Yesterday I had a date with A-C@To See a World in a Grain of Sand in Copenhagen. We try to have a date a couple of times per year and for this date she suggested that we should visit the “Cisternern” (The Cisterns) in one of the beautiful suburb areas surrounding Copenhagen, Frederiksberg
I read very split comments about the Cistrens on TripAdvisor, say it wasn’t worth the detour from the Copenhagen. I tell you it was worth the nearly 2 hours travel from Sweden.
Buried deep beneath Søndermarken Park’s beautiful green grass in the Frederiksberg area of Copenhagen is a massive underground space, where daylight never reaches.
I had never heard about it before, so I of course use Google to find out more and it looked very inserting. The Cisterns, the former water reservoir beneath the green grass of Søndermarken park in Frederiksberg.
A little more modern version of the famous Basilica Cistern in Istanbul. Basilica Cistern was built in 476 and the Cisternerne was finished in 1859, it only took 3 years to complete.
1933 the Cisternerne stop providing Copenhagen with drinking water and they were finally drained in 1981. It could hold as much as 16 million liters of clean water.
In 1996, in connection with Copenhagen’s status as European City of Culture – and through a joint initiative between the City of Frederiksberg and gallery owner Max Seidenfaden, who ran The Cisterns as a museum of modern glass art from 2001 to 2013 – the underground water reservoir was put to use as an exhibition space.
Once the spacious venue was the city’s cisterns filled with 16 million liters of drinking water, but now the water is gone and has been replaced by art exhibitions and various events about the architecture and unique climate.
Throughout 2015 the water return to the Cisterns, that has 4.320 square meter underground space.
We took our time down under and our cameras was struggling because of the darkness, Oscar got lens problem all the time – but both A-C manage to get some good images.
Down in “The Citrens” it was so peaceful, no voices or noise, only the sound for the water and the well directed lights No stress .. everyone walked very slow through the citrens. It was very cathedral like.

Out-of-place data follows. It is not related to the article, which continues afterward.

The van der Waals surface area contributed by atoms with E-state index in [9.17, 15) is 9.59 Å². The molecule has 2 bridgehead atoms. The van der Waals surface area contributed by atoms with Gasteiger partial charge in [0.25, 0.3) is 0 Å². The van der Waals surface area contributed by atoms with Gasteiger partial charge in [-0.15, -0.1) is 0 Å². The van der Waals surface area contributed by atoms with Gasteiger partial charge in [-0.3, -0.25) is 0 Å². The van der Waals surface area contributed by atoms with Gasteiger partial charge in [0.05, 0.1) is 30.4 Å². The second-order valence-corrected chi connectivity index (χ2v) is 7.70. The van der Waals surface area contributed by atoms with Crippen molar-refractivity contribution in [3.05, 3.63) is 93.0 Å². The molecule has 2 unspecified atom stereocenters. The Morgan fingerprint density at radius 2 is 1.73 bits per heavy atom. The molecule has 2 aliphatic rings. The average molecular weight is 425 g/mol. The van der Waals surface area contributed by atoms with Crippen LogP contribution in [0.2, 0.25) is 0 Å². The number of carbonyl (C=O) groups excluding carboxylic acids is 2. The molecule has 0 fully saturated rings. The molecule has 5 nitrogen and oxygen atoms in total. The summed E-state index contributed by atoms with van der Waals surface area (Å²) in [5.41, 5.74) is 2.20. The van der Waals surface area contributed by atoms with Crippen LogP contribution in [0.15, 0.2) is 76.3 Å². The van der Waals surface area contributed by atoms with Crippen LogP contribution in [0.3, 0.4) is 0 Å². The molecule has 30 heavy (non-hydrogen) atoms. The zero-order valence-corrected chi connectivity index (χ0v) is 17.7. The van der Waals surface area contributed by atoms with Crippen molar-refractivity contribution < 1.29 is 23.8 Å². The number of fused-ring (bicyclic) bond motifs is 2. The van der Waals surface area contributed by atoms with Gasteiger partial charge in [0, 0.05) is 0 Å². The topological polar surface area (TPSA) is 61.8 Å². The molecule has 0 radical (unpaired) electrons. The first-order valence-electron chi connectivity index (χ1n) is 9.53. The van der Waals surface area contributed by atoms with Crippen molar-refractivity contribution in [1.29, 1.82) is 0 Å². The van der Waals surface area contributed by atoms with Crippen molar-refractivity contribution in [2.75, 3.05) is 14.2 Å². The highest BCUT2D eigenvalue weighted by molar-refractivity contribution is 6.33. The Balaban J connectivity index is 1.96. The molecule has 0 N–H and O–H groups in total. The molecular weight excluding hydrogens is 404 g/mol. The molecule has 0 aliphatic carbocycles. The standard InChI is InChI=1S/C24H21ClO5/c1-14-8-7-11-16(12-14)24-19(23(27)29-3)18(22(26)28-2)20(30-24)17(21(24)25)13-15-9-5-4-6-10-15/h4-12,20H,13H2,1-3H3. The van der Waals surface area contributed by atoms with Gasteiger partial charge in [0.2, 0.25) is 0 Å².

After our 1,5 hour down below it was time for toilet visit and a good lunch. I had read about this little cozy little restaurant that was on the edge of the park with traditional Danish cuisine. Bjaelkehuset.
It was very easy to find and with the lovely warm water, even if we didn’t have any direct sunshine, we were able to eat outside. Really nice place with checked table cloths and very friendly service. During our lunch we found out that our waiter also was the owner of the place and Swedish. He lived in Denmark since 1997.
A-C had a Danish Frukost (Lunch) platter … with different lovely toppings to make her own ” smørrebrød” – Dansih open sandwiches and I took the opeturinty to delight myself with a very typical and traditional dish, calf liver with bacon. I can’t remember when I saw calf liver on a menu last time.
Of course we had Danish iced snaps to go with out delights.
After lunch we decided to walk the full park and it’s a big park. We met many puppies and dogs, baby prams and joggers. When we arrived to the park their was some mother fitness classes going on in one of the parts of the park. People enjoyed just the beautiful surrounding and one man took his lunch nap on the edge of the park’s fountain. The sun came out at times. We also meet a young couple together with their photographer, we guess, it was going to be a photo session for an engagement photo.
Started to make our way back to Valby Station for the commuter train back to Copenhagen Central station for our train back to were we come from, but also … for a good cappuccino and a Kartoffelkage (Potato cake). You can’t visit Denmark without spoiling yourself with the probably best cake on earth. *smile
Thank you, A-C, for a lovey day in daylight and darkness …. a day that was one big moment of peace.
“Pure water is the world’s first and foremost medicine.”